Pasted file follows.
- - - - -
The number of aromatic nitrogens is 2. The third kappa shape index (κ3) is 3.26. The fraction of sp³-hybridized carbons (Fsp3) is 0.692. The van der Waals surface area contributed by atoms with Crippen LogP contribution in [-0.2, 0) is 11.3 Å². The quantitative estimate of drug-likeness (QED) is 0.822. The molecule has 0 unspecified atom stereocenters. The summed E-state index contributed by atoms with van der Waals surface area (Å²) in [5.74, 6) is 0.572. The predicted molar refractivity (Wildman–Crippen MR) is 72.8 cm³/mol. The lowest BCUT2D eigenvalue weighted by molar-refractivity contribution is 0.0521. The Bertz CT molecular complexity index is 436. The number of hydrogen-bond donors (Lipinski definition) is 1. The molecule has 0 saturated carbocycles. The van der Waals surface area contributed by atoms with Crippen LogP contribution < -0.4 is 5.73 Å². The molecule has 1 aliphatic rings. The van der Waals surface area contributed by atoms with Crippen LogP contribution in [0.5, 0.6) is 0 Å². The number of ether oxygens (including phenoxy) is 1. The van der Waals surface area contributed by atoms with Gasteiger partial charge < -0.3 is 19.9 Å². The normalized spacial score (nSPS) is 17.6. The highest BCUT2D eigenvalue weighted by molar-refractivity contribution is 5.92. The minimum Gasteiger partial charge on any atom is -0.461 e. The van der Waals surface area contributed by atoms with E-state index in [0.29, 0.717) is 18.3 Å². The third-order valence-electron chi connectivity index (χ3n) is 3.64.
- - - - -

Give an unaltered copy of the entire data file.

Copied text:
The number of aromatic nitrogens is 2. The third kappa shape index (κ3) is 3.26. The fraction of sp³-hybridized carbons (Fsp3) is 0.692. The van der Waals surface area contributed by atoms with Crippen LogP contribution in [-0.2, 0) is 11.3 Å². The quantitative estimate of drug-likeness (QED) is 0.822. The molecule has 0 unspecified atom stereocenters. The summed E-state index contributed by atoms with van der Waals surface area (Å²) in [5.74, 6) is 0.572. The predicted molar refractivity (Wildman–Crippen MR) is 72.8 cm³/mol. The lowest BCUT2D eigenvalue weighted by molar-refractivity contribution is 0.0521. The Bertz CT molecular complexity index is 436. The number of hydrogen-bond donors (Lipinski definition) is 1. The molecule has 0 saturated carbocycles. The van der Waals surface area contributed by atoms with Crippen LogP contribution < -0.4 is 5.73 Å². The molecule has 1 aliphatic rings. The van der Waals surface area contributed by atoms with Crippen LogP contribution in [0.5, 0.6) is 0 Å². The number of ether oxygens (including phenoxy) is 1. The van der Waals surface area contributed by atoms with Gasteiger partial charge < -0.3 is 19.9 Å². The normalized spacial score (nSPS) is 17.6. The highest BCUT2D eigenvalue weighted by molar-refractivity contribution is 5.92. The minimum Gasteiger partial charge on any atom is -0.461 e. The van der Waals surface area contributed by atoms with E-state index in [0.29, 0.717) is 18.3 Å². The third-order valence-electron chi connectivity index (χ3n) is 3.64.